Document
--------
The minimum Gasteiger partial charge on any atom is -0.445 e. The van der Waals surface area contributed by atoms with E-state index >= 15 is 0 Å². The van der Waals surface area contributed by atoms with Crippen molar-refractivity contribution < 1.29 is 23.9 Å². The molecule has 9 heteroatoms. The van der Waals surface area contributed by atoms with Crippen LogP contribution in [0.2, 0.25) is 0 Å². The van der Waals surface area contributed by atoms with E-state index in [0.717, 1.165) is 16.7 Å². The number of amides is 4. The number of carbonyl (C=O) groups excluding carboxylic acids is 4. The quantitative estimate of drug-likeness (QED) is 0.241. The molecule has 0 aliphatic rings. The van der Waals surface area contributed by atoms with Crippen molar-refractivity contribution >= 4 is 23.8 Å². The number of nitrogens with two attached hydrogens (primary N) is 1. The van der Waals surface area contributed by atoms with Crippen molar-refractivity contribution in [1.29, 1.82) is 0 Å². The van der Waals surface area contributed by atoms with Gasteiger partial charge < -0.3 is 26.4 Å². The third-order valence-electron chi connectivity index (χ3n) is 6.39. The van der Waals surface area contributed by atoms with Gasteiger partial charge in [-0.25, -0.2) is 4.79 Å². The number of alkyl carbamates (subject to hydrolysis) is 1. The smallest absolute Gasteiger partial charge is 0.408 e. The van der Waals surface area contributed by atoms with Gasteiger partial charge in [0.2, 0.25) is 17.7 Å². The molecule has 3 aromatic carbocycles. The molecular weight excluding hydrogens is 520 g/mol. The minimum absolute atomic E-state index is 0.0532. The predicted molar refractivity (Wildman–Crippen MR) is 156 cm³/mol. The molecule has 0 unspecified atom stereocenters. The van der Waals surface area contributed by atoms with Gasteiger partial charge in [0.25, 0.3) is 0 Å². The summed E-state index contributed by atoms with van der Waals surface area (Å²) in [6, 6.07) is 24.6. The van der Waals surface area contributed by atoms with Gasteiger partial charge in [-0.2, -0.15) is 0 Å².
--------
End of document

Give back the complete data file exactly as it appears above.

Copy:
The minimum Gasteiger partial charge on any atom is -0.445 e. The van der Waals surface area contributed by atoms with E-state index >= 15 is 0 Å². The van der Waals surface area contributed by atoms with Crippen molar-refractivity contribution < 1.29 is 23.9 Å². The molecule has 9 heteroatoms. The van der Waals surface area contributed by atoms with Crippen LogP contribution in [0.2, 0.25) is 0 Å². The van der Waals surface area contributed by atoms with E-state index in [0.717, 1.165) is 16.7 Å². The number of amides is 4. The number of carbonyl (C=O) groups excluding carboxylic acids is 4. The quantitative estimate of drug-likeness (QED) is 0.241. The molecule has 0 aliphatic rings. The van der Waals surface area contributed by atoms with Crippen molar-refractivity contribution >= 4 is 23.8 Å². The number of nitrogens with two attached hydrogens (primary N) is 1. The van der Waals surface area contributed by atoms with Crippen molar-refractivity contribution in [1.29, 1.82) is 0 Å². The van der Waals surface area contributed by atoms with Gasteiger partial charge < -0.3 is 26.4 Å². The third-order valence-electron chi connectivity index (χ3n) is 6.39. The van der Waals surface area contributed by atoms with Gasteiger partial charge in [-0.25, -0.2) is 4.79 Å². The number of alkyl carbamates (subject to hydrolysis) is 1. The smallest absolute Gasteiger partial charge is 0.408 e. The van der Waals surface area contributed by atoms with Gasteiger partial charge in [0.2, 0.25) is 17.7 Å². The molecule has 3 aromatic carbocycles. The molecular weight excluding hydrogens is 520 g/mol. The minimum absolute atomic E-state index is 0.0532. The predicted molar refractivity (Wildman–Crippen MR) is 156 cm³/mol. The molecule has 0 unspecified atom stereocenters. The van der Waals surface area contributed by atoms with Gasteiger partial charge in [0.25, 0.3) is 0 Å². The summed E-state index contributed by atoms with van der Waals surface area (Å²) in [6, 6.07) is 24.6. The van der Waals surface area contributed by atoms with Gasteiger partial charge in [-0.2, -0.15) is 0 Å².